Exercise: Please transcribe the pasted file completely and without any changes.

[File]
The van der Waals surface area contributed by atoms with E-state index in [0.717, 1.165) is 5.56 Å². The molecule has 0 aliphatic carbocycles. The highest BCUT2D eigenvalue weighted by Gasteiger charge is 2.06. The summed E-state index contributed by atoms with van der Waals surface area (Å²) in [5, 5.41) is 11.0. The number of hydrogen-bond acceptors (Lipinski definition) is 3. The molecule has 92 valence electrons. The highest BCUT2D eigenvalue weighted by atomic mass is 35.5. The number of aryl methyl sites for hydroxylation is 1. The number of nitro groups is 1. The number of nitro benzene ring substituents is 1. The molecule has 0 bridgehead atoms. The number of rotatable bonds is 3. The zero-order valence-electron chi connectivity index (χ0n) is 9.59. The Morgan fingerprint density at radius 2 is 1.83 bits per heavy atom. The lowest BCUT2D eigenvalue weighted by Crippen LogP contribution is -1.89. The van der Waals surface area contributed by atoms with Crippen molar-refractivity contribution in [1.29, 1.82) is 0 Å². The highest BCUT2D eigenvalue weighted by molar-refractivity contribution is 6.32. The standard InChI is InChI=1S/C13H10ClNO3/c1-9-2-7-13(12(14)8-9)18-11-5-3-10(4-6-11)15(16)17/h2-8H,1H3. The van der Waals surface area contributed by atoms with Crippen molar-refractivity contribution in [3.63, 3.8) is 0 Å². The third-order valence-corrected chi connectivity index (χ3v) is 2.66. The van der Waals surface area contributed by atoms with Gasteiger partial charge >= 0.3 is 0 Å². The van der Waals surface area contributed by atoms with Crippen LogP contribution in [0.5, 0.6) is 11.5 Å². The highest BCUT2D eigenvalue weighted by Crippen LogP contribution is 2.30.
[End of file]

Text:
The van der Waals surface area contributed by atoms with E-state index in [0.717, 1.165) is 5.56 Å². The molecule has 0 aliphatic carbocycles. The highest BCUT2D eigenvalue weighted by Gasteiger charge is 2.06. The summed E-state index contributed by atoms with van der Waals surface area (Å²) in [5, 5.41) is 11.0. The number of hydrogen-bond acceptors (Lipinski definition) is 3. The molecule has 92 valence electrons. The highest BCUT2D eigenvalue weighted by atomic mass is 35.5. The number of aryl methyl sites for hydroxylation is 1. The number of nitro groups is 1. The number of nitro benzene ring substituents is 1. The molecule has 0 bridgehead atoms. The number of rotatable bonds is 3. The zero-order valence-electron chi connectivity index (χ0n) is 9.59. The Morgan fingerprint density at radius 2 is 1.83 bits per heavy atom. The lowest BCUT2D eigenvalue weighted by Crippen LogP contribution is -1.89. The van der Waals surface area contributed by atoms with Crippen molar-refractivity contribution in [1.29, 1.82) is 0 Å². The highest BCUT2D eigenvalue weighted by molar-refractivity contribution is 6.32. The standard InChI is InChI=1S/C13H10ClNO3/c1-9-2-7-13(12(14)8-9)18-11-5-3-10(4-6-11)15(16)17/h2-8H,1H3. The van der Waals surface area contributed by atoms with Crippen molar-refractivity contribution in [3.63, 3.8) is 0 Å². The third-order valence-corrected chi connectivity index (χ3v) is 2.66. The van der Waals surface area contributed by atoms with Gasteiger partial charge >= 0.3 is 0 Å². The van der Waals surface area contributed by atoms with Crippen LogP contribution in [0.5, 0.6) is 11.5 Å². The highest BCUT2D eigenvalue weighted by Crippen LogP contribution is 2.30.